Last week, as the nation, and most assuredly the world watched, long history of racial injustice began to see justice served.
As Mark Chauvin was found guilty on all three counts -- second-degree unintentional murder, third-degree murder, and second-degree manslaughter -- in the murder of George Floyd, an even longer history of police silence on police brutality against minorties ended.
Unanimously, other Minneapolis police officers and even Chief Medaria Arradondo testified against Chauvin, all stating during the trial that what was done was an excessive, and more importantly, unnecessary use of force in detaining Floyd.
And just as Chauvin’s knee to the neck of Floyd ended his life, the verdict and public denouncement by fellow police of Chauvin’s actions ended his career.
Gil Scott Heron famously said “the revolution will not be televised”.
But yet here it was, as we all got to see a policeman indicted by other
policemen for behavior that typically doesn’t get discussed.
The Blue Wall of Silence crumbled down. The Blue Wall of Silence, also known as Blue Code or Blue Shield, has long been noted as the understood rule of non- testimony, conversation, or reporting of police officers on other police
officers engaged in isconduct.
Far too many police officers have never talked or testified against their own, resulting in the justice they claim to provide, being denied for victims or their families.
Historically, most cases against the police for unjust deadly force resulted in not guilty verdicts, drastically reduced sentences, or even mistrials.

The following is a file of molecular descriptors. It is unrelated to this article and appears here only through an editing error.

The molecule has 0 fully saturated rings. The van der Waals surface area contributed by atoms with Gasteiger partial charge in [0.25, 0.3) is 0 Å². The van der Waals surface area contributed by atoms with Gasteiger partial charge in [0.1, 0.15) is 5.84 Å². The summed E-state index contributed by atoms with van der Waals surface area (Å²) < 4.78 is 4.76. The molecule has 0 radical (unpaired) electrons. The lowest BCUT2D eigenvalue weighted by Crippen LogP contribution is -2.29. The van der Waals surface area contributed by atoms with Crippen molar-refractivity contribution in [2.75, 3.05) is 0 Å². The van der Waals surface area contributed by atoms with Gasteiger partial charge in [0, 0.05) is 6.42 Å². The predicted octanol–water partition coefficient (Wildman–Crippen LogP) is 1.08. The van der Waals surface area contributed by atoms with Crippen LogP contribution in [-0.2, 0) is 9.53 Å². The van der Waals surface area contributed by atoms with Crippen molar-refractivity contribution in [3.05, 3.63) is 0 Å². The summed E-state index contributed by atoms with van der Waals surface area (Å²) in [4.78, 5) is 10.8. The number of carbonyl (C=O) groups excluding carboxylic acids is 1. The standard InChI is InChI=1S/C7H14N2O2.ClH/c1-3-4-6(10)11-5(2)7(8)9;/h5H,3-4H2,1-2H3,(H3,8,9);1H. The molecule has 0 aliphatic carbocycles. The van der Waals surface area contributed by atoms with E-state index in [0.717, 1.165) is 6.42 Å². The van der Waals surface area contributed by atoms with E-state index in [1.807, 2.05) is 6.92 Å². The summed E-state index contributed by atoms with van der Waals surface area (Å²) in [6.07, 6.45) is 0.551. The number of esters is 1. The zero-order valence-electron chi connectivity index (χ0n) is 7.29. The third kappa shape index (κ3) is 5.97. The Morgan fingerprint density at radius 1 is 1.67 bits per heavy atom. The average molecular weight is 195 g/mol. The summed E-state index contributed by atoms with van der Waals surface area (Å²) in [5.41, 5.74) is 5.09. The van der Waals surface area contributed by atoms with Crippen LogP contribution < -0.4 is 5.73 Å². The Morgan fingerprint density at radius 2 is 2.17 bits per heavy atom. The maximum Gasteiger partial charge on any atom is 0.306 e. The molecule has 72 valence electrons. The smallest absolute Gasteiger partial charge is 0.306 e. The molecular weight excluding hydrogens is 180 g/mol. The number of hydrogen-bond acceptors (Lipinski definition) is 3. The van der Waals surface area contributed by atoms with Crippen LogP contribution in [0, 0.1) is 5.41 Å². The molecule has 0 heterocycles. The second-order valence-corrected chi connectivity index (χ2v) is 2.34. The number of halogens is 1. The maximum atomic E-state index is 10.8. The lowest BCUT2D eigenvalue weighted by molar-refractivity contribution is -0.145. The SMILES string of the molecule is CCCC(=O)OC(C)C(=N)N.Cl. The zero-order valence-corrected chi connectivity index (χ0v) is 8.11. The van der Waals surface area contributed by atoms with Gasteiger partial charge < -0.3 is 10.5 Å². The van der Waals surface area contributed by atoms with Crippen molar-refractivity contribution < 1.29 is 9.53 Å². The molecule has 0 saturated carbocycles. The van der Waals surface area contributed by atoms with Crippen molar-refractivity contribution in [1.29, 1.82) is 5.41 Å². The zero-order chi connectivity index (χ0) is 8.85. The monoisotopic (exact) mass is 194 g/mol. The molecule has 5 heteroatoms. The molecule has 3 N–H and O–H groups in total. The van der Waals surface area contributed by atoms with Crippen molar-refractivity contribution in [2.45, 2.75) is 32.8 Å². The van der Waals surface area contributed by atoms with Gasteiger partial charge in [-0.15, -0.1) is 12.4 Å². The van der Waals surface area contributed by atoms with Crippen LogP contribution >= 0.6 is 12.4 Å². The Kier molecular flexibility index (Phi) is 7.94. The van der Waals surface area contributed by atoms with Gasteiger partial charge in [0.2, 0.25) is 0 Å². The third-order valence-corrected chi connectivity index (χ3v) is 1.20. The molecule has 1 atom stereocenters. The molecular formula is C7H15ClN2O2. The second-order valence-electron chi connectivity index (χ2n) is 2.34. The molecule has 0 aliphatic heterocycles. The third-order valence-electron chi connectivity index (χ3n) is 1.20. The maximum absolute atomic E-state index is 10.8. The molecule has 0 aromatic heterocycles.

Minorities have especially been known to suffer the brunt of these verdicts, where irrefutable proof was presented, only to be deemed skeptical due to police inaction or silence during trials or investigations.
Last week was different. Last week, we saw what happens when police stand up to, and against murderers in their rank.
Last week, we saw the best result of police coming out and doing what they are sworn to do; protect and serve.
Last week, the revolution was televised.
And much like the falling of the Berlin Wall, we all got to see the Blue Wall of
Silence come down: with swift justice, at last.
Let’s hope this serves as precedent, where more of these cases end in these verdicts, as police rightfully police their own and hold.
Only then will we have proper police reform and public trust in their ability to serve their communities with integrity, honor, and truth.
And only then will the Blue Wall of Silence be in its proper setting: history.
It’s been said that “courage is contagious” -- let it be so now with our police.
For the last few weeks, I had been preparing to start a weekly podcast, and timely enough, it was only appropriate to have it’s first episode be titled ‘Justice’ in light of this.
My new weekly podcast “In My Night Mind” is available now on Spotify, where I further discuss my thoughts on this verdict and more.
In the meantime, we’ll all see if even more justice is handed down in the weeks to come, as other recent cases of possible police misbehavior are investigated, reviewed, and judged accordingly.
And let’s continue with the revolution.